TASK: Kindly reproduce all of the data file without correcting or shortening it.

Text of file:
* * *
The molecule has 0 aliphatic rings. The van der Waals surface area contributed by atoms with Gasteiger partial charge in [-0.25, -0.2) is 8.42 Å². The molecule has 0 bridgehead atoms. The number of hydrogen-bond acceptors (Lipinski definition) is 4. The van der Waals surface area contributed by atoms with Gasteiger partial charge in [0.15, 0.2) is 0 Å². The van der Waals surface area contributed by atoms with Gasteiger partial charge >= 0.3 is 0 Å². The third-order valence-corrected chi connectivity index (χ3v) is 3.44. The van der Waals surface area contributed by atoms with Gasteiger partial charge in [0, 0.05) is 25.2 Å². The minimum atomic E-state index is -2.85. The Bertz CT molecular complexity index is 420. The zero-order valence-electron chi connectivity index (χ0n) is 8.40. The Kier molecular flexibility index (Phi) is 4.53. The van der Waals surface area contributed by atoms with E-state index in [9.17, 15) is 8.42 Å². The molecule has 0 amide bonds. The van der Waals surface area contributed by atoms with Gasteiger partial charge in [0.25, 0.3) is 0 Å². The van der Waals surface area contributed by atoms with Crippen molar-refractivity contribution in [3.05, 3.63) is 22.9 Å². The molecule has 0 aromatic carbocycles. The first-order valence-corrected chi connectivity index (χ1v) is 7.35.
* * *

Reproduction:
The molecule has 0 aliphatic rings. The van der Waals surface area contributed by atoms with Gasteiger partial charge in [-0.25, -0.2) is 8.42 Å². The molecule has 0 bridgehead atoms. The number of hydrogen-bond acceptors (Lipinski definition) is 4. The van der Waals surface area contributed by atoms with Gasteiger partial charge in [0.15, 0.2) is 0 Å². The van der Waals surface area contributed by atoms with Gasteiger partial charge >= 0.3 is 0 Å². The third-order valence-corrected chi connectivity index (χ3v) is 3.44. The van der Waals surface area contributed by atoms with Gasteiger partial charge in [0, 0.05) is 25.2 Å². The minimum atomic E-state index is -2.85. The Bertz CT molecular complexity index is 420. The zero-order valence-electron chi connectivity index (χ0n) is 8.40. The Kier molecular flexibility index (Phi) is 4.53. The van der Waals surface area contributed by atoms with E-state index in [9.17, 15) is 8.42 Å². The molecule has 0 amide bonds. The van der Waals surface area contributed by atoms with Gasteiger partial charge in [0.25, 0.3) is 0 Å². The van der Waals surface area contributed by atoms with Crippen molar-refractivity contribution in [3.05, 3.63) is 22.9 Å². The molecule has 0 aromatic carbocycles. The first-order valence-corrected chi connectivity index (χ1v) is 7.35.